5¢ George Washington
Prominent Americans Series
Issue Date: February 22, 1966
City: Washington, DC
Printed By: Bureau of Engraving and Printing
Printing Method: Rotary Press
Prominent Americans Series
The Prominent Americans Series recognizes people who played important roles in U.S. history. Officials originally planned to honor 18 individuals, but later added seven others. The Prominent Americans Series began with the 4¢ Lincoln stamp, which was issued on November 10, 1965. During the course of the series, the 6¢ Eisenhower stamp was reissued with an 8¢ denomination and the 5¢ Washington was redrawn.
A number of technological changes developed during the course of producing the series, resulting in a number of varieties due to gum, luminescence, precancels and perforations plus sheet, coil and booklet formats. Additionally, seven rate changes occurred while the Prominent Americans Series was current, giving collectors who specialize in first and last day of issue covers an abundance of collecting opportunities.
The 5¢ denomination features George Washington as its subject. This stamp has excessive shading around the lower part of Washington’s face, leading the public to dub it the “dirty face” or “unshaven” Washington. The design was redrawn, resulting in U.S. #1283B.
Establishment Of The U.S. Mint
On April 2, 1792, Congress passed the Coinage Act, also known as the Mint Act, which among other things, created the United States Mint.
In colonial America, settlers were expected to follow the rules set by the king of England. While a few charters allowed colonies to produce their own coins, most did not. Then in 1652, the people of the Massachusetts Bay Colony took a chance when England was without a king and established their own mint in Boston. Though a new king later came to power, the Boston Mint struck all its coins for 30 years with a 1652 date, to lead the British to believe all those coins had been minted then.
A century later, as America went to war with England for its independence, the issue of coin production arose again. In February 1777, a congressional committee suggested the creation of a national mint in America. While the Treasury Board was supposed to begin planning a mint, they took no further action. However, this was the first known instance of Congress’ interest in creating a national mint.
The following year, the Articles of Confederation authorized the states to strike their own coins. That same year, a committee designed the Treasury seal, which is used on US money and is part of the Mint seal.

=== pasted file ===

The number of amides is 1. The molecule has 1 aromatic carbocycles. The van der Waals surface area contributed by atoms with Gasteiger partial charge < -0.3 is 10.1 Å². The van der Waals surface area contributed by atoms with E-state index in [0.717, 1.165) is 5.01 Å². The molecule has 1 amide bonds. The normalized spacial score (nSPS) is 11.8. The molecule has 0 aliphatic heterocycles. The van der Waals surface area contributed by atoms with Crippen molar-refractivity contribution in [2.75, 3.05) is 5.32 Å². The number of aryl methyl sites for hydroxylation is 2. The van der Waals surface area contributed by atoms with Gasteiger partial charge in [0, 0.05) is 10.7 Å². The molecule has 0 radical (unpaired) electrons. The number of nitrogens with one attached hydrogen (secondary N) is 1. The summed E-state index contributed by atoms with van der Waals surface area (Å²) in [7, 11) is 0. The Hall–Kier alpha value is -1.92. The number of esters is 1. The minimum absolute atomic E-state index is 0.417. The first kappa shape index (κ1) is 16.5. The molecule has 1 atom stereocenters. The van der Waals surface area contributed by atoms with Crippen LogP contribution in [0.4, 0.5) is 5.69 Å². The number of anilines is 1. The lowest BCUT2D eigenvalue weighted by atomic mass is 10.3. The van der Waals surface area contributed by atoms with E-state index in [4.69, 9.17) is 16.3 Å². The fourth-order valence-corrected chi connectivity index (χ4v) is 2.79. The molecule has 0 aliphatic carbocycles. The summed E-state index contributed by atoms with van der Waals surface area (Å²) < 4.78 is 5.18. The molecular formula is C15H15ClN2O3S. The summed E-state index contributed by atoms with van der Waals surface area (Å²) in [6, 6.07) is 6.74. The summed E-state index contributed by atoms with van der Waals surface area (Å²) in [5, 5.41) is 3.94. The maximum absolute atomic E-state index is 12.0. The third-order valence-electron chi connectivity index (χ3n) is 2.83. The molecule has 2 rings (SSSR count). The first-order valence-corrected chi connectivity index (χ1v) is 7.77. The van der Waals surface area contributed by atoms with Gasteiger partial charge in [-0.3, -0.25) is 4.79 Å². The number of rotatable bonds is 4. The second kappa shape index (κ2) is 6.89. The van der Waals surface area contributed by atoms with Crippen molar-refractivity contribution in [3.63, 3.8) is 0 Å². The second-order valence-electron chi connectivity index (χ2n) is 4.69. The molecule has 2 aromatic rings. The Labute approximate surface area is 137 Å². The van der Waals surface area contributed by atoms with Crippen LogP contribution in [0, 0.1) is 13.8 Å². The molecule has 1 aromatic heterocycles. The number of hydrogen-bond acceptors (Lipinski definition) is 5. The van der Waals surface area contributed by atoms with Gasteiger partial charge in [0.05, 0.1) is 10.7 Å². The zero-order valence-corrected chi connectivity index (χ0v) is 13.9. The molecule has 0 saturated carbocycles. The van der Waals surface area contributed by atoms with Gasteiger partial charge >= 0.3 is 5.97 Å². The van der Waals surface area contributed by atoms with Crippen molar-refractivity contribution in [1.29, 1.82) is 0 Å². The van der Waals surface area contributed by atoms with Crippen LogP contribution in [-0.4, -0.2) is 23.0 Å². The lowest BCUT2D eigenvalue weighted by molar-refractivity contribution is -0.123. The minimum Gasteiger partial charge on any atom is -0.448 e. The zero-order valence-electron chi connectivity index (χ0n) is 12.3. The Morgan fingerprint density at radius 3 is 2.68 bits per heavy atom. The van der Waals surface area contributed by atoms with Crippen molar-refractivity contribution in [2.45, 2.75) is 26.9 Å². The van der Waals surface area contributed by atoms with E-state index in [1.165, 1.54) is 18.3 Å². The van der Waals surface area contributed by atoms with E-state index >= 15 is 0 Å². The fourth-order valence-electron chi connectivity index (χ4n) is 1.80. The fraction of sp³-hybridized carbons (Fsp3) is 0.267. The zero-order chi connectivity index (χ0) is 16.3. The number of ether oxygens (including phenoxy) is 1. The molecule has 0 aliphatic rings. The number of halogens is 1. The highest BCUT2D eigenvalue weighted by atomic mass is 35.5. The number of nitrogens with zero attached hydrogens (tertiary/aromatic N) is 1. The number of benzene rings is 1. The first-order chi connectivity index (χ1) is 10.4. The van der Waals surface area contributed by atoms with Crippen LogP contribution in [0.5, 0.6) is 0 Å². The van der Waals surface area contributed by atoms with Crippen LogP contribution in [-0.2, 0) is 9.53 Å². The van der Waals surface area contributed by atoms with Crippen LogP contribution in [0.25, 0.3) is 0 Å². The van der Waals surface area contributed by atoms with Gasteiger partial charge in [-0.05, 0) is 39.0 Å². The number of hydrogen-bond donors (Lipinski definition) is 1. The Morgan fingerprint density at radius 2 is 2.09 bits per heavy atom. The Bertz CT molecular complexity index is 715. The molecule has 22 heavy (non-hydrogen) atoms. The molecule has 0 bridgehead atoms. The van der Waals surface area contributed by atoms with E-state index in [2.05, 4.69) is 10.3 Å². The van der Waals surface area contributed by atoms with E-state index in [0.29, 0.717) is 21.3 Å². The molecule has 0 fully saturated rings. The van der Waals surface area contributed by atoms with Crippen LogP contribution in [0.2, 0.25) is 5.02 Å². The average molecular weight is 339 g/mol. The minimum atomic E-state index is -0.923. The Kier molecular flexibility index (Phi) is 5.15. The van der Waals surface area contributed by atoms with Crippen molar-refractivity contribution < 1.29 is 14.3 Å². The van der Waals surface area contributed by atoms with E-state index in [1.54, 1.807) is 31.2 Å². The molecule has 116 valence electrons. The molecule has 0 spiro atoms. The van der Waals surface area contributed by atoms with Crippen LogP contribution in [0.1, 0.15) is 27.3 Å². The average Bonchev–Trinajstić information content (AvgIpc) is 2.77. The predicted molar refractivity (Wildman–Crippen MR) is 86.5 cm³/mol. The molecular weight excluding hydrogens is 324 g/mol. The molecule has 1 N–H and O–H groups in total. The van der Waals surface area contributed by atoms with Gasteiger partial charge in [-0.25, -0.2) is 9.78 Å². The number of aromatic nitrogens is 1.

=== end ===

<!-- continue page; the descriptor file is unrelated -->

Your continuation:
Then in 1782, the Superintendent of Finance Robert Morris addressed Congress, asking to establish a US mint, with the production costs to be paid by those that used the coins. Four years later, the Continental Congress authorized the establishment of a mint but stated that coins should be produced on contract rather than at the expense of the public.
However, in 1789, the new Constitution went into effect, replacing the Articles of Confederation. Under the Constitution, Congress was given the power to make money, regulate its value, and punish counterfeiters. It also prohibited the states from producing their own money. Two years later, Secretary of the Treasury Alexander Hamilton submitted a report to Congress suggesting a mint. Congress responded and produced a resolution in March 1791. A little over a year later, the resolution became law on April 2, 1792. It authorized the creation of national mint “at the seat of the government of the United States.” The US Mint building in Philadelphia was the first Federal building created under the Constitution.
The act called for the Mint to make coins of gold, silver, and copper. The first coins struck were half dimes reportedly made from silverware donated by George and Martha Washington. The first coins to be struck and circulated were 11,178 copper cents delivered on March 3, 1793. Sometimes called the chain cent, it was unpopular with the public because the chain of 15 links on the back (meant to symbolize the states) reminded many of slavery. It was quickly replaced with the wreath cent, which you can view here.
Click here to read the full text of the Coinage Act of 1792 and here for more history on the US Mint.